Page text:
FDA May Not Be Following Procedure for Surrogate Endpoints
Many drugs approved from 2009 to 2014 did not have formal analyses of the surrogate-survival correlation.
Findings from a recent study suggest that surrogate endpoints supporting the approval of new cancer drugs are often missing formal study.
According to a study published in Mayo Clinic Proceedings, these findings call into question whether the FDA is adhering to standards that surrogates are “reasonably likely to predict” or “established” to be used in grant approvals.
"In cancer clinical trials, surrogate endpoints, such as tumor shrinkage or slowed tumor growth, may be used as proxies for outcomes that matter to patients -- living longer or better -- in order to gain earlier approval of new drugs," said lead author Vinay Prasad, MD, MPH.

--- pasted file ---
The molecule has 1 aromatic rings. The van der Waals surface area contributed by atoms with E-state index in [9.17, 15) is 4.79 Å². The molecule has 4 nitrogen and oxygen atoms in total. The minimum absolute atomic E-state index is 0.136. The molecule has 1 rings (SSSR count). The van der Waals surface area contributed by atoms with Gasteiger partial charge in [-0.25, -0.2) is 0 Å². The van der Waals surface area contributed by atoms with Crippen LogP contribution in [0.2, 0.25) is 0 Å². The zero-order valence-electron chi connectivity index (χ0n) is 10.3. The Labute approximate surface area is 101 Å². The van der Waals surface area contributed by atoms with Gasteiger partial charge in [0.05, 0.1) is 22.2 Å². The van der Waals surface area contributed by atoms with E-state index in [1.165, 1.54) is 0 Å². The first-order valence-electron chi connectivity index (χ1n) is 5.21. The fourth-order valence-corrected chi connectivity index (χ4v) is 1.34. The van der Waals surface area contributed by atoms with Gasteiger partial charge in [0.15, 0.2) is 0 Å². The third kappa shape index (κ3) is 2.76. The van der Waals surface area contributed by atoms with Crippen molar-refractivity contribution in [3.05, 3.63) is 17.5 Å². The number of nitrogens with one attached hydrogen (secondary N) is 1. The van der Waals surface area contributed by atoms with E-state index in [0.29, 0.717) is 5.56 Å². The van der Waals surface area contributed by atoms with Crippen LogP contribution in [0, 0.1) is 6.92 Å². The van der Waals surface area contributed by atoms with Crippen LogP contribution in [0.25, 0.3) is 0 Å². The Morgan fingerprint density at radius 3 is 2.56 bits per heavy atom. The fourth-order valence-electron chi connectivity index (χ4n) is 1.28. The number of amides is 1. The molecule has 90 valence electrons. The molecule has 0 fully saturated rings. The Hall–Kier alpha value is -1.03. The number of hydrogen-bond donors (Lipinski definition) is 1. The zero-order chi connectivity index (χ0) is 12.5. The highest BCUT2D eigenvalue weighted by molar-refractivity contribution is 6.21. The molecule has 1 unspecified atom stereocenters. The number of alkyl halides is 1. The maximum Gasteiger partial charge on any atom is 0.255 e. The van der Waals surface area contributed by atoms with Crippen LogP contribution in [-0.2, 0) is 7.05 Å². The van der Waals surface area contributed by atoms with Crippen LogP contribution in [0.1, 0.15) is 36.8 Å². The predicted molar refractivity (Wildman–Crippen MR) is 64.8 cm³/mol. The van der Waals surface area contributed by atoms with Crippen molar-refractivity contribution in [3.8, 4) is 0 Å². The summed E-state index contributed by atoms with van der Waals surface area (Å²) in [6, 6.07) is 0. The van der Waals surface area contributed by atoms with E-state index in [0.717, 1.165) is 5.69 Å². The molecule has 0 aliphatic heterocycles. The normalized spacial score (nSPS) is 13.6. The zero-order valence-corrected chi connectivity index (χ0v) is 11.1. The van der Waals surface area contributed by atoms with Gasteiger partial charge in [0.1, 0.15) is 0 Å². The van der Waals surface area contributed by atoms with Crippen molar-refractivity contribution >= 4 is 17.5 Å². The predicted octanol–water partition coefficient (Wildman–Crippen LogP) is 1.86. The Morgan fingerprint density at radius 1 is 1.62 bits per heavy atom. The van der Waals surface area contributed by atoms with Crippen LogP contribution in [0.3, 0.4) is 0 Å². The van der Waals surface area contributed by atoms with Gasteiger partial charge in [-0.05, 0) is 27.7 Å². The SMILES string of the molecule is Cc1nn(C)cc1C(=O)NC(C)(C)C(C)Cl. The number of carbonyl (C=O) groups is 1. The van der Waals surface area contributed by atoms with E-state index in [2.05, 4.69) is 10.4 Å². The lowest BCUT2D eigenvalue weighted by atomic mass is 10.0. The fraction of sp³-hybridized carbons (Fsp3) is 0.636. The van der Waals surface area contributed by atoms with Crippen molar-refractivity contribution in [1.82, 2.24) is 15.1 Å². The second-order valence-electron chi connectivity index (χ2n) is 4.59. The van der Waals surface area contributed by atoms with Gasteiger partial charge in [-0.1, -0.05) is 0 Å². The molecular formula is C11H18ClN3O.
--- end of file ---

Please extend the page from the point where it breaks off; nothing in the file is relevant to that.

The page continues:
Researchers examined 55 drugs that gained FDA approval due to a surrogate endpoint between January 2009 and December 2014. There were 25 drugs that received accelerated approval and 30 that received traditional approval.
According to the FDA, surrogates for accelerated approval have to be “reasonably likely to predict” an increased lifespan. Surrogates for traditional approval have to be “established.”
The researchers, however, were unable to find formal analyses of the surrogate-survival correlation for 56% of the drugs that received accelerated approval and 37% of drugs that received traditional approval, according to the study.
The most extensive analysis, a level 1 analysis, was done on just 4 drugs that received accelerated approval. Only 15 drugs that received traditional approval were granted this type of analysis, but a strong link was found in just 3 of the drugs.
"The present study suggests that the use of surrogate endpoints for drug approval often lacks formal empirical verification," Dr. Prasad said.
Researchers said that there may be unpublished studies that support these surrogates.
"If so, I would urge the FDA to publish these studies to allow independent researchers to judge their work," Dr Prasad concluded. "If the surrogates are valid that would be great news. But, if there are limitations to the analyses, it would benefit patients to know."